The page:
Vitamin D Deficiency and Cardiovascular Events in Patients With Coronary Heart Disease: Data From the Heart and Soul Study

Christine C. Welles; Mary A. Whooley; S. Ananth Karumanchi; Tammy Hod; Ravi Thadhani; Anders H. Berg; Joachim H. Ix; Kenneth J. Mukamal


Am J Epidemiol. 2014;179(11):1279-1287. 

In This Article

Abstract and Introduction


A growing body of evidence supports an association between vitamin D and cardiovascular disease. However, the mechanisms underlying this association are unknown. From 2000 to 2002, we identified 946 participants with stable cardiovascular disease in San Francisco, California, and followed them prospectively for cardiovascular events (heart failure, myocardial infarction, stroke, or cardiovascular death). We then examined the extent to which the association was attenuated by adjustment for poor health behaviors, comorbid health conditions, and potential biological mediators. During a median follow-up period of 8.0 years (through August 24, 2012), 323 subjects (34.1%) experienced a cardiovascular event. Following adjustment for sociodemographic factors, season of blood measurement, health behaviors, and comorbid conditions, 25-hydroxyvitamin D levels under 20 ng/mL remained independently associated with cardiovascular events (hazard ratio = 1.30, 95% confidence interval: 1.01, 1.67). However, after further adjustment for potential biological mediators, the independent association was no longer present (hazard ratio = 1.11, 95% confidence interval: 0.85, 1.44). Parathyroid hormone, a potentially modifiable biological factor downstream from 25-hydroxyvitamin D, was responsible for the majority of this attenuation. These findings highlight the need for randomized controlled trials to determine whether vitamin D supplementation in persons with deficiency could be beneficial for the primary or secondary prevention of cardiovascular events.


Vitamin D deficiency is highly prevalent; approximately 25%–57% of the US population[1] and more than 1 billion persons worldwide[2] are either insufficient (defined as serum 25-hydroxyvitamin D (25(OH)D) levels of 20–29.9 ng/mL) or deficient (defined as serum 25(OH)D levels under 20 ng/mL) in vitamin D. Several lines of evidence support the hypothesis that vitamin D deficiency may contribute to cardiovascular disease (CVD).[3] Ecological studies have demonstrated a higher burden of hypertension and CVD at greater distances from the equator.[4,5] Observational studies have shown inverse associations between 25(OH)D levels and hypertension,[6,7] body mass index,[8] congestive heart failure,[9,10] myocardial infarction,[11–13] stroke,[12,14] peripheral arterial disease,[15,16] mortality[13,17] and combined cardiovascular events.[18,19] A recent meta-analysis suggested that vitamin D supplementation at moderate-to-high doses may reduce CVD risk.[20]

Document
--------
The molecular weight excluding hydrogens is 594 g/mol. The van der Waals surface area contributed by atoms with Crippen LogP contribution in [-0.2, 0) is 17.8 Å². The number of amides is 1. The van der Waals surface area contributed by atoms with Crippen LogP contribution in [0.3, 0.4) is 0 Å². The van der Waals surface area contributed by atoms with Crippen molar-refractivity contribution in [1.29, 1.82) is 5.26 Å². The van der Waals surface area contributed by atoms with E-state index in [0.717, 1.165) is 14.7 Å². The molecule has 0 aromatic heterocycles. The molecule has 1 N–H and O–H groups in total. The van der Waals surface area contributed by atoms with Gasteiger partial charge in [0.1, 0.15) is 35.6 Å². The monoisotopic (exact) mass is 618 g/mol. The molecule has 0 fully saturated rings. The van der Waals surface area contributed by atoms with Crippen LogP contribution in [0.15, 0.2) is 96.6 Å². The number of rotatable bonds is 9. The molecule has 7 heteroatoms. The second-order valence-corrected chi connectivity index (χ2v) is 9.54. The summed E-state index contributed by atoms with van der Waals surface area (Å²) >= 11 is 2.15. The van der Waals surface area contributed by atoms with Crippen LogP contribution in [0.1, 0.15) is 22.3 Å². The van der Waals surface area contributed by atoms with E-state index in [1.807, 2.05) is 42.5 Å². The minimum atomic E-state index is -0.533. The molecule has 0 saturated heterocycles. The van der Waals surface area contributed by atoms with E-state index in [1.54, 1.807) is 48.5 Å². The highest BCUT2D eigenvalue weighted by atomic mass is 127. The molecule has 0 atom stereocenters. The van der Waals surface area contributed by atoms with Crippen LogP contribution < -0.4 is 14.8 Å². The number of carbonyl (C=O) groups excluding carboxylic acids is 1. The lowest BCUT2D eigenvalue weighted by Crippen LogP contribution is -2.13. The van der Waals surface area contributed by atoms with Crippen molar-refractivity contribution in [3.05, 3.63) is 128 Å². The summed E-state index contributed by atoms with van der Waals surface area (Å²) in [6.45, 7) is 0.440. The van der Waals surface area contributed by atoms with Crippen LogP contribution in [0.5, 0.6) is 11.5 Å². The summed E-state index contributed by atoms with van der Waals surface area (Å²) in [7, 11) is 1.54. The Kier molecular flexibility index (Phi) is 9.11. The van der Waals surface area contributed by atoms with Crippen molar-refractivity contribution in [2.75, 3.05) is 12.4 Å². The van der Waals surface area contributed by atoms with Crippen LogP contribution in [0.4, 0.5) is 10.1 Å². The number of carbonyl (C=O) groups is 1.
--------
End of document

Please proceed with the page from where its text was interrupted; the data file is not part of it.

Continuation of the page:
However, it is unclear whether vitamin D deficiency is simply a marker for poor health or whether this association is mediated by biological changes that increase risk of cardiovascular events. For example, persons with vitamin D deficiency may have comorbid health conditions or poor health behaviors which cause them to stay indoors. Therefore, vitamin D deficiency could simply be a surrogate for poor health. Alternatively, however, a variety of plausible biological mechanisms (blood pressure elevation,[21] insulin resistance,[22] inflammation,[23] obesity,[8] endothelial dysfunction,[24] or vascular remodeling due to hyperparathyroidism[25]) have been proposed by which vitamin D deficiency may cause cardiovascular events.

A better understanding of the mechanisms underlying the association between vitamin D deficiency and CVD would be informative for determining the potential benefit of vitamin D supplementation. If low 25(OH)D levels simply identify persons with poor overall health, vitamin D supplementation is unlikely to be effective in the primary or secondary prevention of CVD. Alternatively, if low vitamin D levels produce biological changes which mediate CVD risk, repletion of vitamin D could have substantial public health benefit. Such relationships may be particularly beneficial in secondary prevention, as the risks of recurrent CVD and death are much higher in populations with established CVD. Therefore, in a population of outpatients with stable coronary heart disease (CHD), we evaluated the association between 25(OH)D levels and cardiovascular events and sought to elucidate the potential mediators underlying this association.